History and origin of the subgenre treated 

It is considered that a subgenre such as the treatise had its beginnings with Aristotle, who started with a series of texts that exposed a certain information in an organized way, so that its origin is assumed to be in Greece. Aristotle put together a large number of treatises that in principle were aimed at specific fields such as philosophy, natural sciences, logic and zoology. He made this series of treatises because, according to him, he trusted more in the written word than in the usual and dispersed dialogue of the spoken word, so that by passing these records and data to writing, he facilitated that later they could be disseminated more efficiently from copies in courses of the Academy, a decisive process for many fields of humanity.

By the Middle Ages, the texts developed by Aristotle would be imitated by St. Thomas Aquinas, who dedicated himself to the production of a work in which he included the theological knowledge of his time called “Summa Theologica”, although he also wrote some other texts of the same structure. With the passage of time the treatise begins to consolidate as a compendium of ideas that takes the critical sense when it reaches the Renaissance.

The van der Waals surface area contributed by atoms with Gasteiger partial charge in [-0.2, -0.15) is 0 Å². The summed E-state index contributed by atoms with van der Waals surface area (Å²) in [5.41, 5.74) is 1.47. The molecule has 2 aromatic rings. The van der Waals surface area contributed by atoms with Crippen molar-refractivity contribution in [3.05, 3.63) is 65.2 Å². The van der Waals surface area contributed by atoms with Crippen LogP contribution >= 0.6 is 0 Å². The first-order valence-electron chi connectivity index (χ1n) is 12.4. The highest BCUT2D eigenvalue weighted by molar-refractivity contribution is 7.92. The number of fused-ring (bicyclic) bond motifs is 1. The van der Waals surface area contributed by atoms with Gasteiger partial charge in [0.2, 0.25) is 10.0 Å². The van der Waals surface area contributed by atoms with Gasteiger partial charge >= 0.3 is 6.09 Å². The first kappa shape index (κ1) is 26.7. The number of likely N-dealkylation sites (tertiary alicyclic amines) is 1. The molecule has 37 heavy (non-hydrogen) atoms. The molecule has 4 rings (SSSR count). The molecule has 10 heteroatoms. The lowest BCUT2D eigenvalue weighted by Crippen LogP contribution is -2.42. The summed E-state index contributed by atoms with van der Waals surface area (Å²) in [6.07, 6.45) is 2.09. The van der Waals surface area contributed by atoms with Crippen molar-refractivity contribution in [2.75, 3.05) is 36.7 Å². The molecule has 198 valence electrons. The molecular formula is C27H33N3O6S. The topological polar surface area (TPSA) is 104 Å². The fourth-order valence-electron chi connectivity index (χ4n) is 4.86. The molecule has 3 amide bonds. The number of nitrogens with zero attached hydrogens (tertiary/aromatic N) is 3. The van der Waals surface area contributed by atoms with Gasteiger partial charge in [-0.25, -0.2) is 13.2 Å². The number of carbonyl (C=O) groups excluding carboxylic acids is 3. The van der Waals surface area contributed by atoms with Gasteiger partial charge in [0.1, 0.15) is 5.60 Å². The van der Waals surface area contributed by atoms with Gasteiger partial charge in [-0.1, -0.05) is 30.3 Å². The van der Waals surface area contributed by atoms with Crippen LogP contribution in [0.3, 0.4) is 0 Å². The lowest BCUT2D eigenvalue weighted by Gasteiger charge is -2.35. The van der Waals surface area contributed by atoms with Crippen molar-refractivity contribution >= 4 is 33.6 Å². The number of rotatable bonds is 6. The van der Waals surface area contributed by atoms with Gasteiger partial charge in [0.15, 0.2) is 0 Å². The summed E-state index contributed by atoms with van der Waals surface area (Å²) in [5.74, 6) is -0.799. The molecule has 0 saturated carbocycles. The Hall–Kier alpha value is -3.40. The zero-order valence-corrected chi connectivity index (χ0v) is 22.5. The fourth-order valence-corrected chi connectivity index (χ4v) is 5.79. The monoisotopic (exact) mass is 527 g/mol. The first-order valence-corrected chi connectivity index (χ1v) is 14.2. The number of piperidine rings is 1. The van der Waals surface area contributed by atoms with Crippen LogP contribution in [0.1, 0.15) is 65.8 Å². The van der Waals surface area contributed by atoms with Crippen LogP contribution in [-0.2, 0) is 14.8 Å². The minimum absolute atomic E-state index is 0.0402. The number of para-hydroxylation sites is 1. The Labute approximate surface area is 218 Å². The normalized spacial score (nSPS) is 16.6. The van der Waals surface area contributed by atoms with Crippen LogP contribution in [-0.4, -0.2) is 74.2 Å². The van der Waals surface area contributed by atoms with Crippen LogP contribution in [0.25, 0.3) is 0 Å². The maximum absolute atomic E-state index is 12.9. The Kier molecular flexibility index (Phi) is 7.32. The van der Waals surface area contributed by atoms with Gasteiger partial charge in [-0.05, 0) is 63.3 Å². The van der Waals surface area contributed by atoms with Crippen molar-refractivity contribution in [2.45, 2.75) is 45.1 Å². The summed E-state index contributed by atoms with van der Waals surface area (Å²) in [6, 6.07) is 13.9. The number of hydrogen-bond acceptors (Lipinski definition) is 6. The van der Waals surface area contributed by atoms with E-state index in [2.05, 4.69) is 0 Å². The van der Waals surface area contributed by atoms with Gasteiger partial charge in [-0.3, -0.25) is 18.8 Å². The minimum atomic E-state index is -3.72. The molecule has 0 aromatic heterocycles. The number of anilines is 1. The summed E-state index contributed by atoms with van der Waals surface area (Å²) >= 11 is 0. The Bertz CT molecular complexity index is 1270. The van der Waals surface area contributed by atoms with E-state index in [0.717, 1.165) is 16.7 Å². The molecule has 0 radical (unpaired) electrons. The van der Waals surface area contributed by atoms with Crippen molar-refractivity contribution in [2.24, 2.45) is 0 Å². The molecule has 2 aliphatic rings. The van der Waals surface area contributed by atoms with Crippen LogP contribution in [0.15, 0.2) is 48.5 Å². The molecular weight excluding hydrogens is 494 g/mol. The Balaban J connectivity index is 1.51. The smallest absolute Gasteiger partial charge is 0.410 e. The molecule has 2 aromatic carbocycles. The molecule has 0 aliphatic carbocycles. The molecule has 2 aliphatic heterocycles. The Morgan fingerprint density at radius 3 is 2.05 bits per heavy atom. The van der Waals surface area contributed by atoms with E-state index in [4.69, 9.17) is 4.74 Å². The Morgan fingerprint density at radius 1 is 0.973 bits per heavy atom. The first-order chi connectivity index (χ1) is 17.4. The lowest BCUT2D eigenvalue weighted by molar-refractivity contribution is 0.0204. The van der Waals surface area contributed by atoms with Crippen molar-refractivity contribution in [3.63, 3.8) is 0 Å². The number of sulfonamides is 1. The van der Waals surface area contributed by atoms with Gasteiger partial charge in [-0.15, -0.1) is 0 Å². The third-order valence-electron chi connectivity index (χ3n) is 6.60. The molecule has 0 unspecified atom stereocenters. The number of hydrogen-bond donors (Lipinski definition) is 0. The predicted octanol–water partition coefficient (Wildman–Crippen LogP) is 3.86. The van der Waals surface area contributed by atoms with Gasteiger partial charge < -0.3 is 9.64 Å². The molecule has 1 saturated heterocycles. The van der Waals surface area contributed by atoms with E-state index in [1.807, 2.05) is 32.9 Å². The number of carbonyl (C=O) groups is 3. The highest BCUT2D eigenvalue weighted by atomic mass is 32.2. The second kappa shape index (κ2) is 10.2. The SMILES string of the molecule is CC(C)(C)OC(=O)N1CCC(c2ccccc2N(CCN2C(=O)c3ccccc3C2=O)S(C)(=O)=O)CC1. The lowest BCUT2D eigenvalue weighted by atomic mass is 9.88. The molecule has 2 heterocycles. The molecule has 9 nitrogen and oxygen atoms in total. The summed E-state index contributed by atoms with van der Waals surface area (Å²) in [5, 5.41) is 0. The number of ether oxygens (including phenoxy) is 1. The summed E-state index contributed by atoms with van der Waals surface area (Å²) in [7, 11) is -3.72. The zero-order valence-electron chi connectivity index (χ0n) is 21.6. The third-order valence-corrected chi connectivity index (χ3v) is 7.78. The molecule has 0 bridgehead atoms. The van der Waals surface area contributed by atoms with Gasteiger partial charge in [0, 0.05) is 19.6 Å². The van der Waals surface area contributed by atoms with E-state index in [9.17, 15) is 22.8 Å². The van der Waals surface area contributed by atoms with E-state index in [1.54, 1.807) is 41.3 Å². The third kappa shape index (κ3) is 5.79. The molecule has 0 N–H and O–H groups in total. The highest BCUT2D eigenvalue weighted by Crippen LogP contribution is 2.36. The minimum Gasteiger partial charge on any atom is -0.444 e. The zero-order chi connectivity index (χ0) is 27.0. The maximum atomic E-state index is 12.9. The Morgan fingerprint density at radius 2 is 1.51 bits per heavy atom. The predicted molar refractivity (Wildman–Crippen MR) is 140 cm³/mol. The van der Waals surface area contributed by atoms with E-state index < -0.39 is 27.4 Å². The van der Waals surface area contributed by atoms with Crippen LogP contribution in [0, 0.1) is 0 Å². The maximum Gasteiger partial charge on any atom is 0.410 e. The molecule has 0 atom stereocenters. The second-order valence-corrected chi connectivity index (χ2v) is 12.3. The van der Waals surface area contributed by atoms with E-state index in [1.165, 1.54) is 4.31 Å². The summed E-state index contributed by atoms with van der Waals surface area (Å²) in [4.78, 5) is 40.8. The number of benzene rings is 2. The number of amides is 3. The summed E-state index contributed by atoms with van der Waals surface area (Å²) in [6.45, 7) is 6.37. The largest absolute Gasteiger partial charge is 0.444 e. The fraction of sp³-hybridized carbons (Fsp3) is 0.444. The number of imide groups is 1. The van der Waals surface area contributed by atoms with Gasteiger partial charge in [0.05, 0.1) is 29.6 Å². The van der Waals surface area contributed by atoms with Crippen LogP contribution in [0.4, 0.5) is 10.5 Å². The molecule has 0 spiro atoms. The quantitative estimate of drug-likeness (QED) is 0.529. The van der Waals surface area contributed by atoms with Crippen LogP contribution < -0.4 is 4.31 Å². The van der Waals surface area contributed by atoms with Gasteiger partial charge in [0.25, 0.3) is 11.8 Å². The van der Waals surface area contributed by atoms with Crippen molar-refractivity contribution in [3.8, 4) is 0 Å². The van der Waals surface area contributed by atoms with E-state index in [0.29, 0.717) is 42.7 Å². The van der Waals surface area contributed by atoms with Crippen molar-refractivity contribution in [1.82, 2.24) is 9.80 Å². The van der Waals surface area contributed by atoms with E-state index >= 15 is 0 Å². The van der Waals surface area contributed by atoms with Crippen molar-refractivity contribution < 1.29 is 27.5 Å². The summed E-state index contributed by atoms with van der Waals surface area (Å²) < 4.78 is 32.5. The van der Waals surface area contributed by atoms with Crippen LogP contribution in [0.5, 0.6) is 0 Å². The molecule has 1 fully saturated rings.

Subsequently, the presence of other subgenres of which we have already spoken in other sections, such as the dialogue, the epistle and the essay, could be recognized in this type of text.

Characteristics of the treatise subgenre 

Among the most important characteristics of this subgenre, we find the following:

Discursive modality: one of the most important characteristics of this type of text within the literary world and, in particular, of the didactic genre, is that it adopts the discursive modality that is also part of the expository discourse, so that it builds a text with these particularities to address a specialized audience.